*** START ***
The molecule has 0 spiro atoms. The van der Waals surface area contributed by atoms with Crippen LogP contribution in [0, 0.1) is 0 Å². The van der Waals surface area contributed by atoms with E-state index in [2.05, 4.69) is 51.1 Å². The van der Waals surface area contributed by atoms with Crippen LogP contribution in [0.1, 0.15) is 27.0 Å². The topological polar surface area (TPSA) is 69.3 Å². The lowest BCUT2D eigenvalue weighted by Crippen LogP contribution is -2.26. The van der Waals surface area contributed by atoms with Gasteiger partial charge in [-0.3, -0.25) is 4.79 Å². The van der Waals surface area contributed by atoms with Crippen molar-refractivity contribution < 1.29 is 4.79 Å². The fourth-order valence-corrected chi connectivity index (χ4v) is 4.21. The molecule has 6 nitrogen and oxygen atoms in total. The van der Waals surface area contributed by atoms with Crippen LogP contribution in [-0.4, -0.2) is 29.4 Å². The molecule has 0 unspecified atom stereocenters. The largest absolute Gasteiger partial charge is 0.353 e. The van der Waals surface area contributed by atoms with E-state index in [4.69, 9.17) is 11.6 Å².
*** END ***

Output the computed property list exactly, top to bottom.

The molecule has 0 spiro atoms. The van der Waals surface area contributed by atoms with Crippen LogP contribution in [0, 0.1) is 0 Å². The van der Waals surface area contributed by atoms with E-state index in [2.05, 4.69) is 51.1 Å². The van der Waals surface area contributed by atoms with Crippen LogP contribution in [0.1, 0.15) is 27.0 Å². The topological polar surface area (TPSA) is 69.3 Å². The lowest BCUT2D eigenvalue weighted by Crippen LogP contribution is -2.26. The van der Waals surface area contributed by atoms with Gasteiger partial charge in [-0.3, -0.25) is 4.79 Å². The van der Waals surface area contributed by atoms with Crippen molar-refractivity contribution < 1.29 is 4.79 Å². The fourth-order valence-corrected chi connectivity index (χ4v) is 4.21. The molecule has 6 nitrogen and oxygen atoms in total. The van der Waals surface area contributed by atoms with Crippen LogP contribution in [-0.4, -0.2) is 29.4 Å². The molecule has 0 unspecified atom stereocenters. The largest absolute Gasteiger partial charge is 0.353 e. The van der Waals surface area contributed by atoms with E-state index in [4.69, 9.17) is 11.6 Å².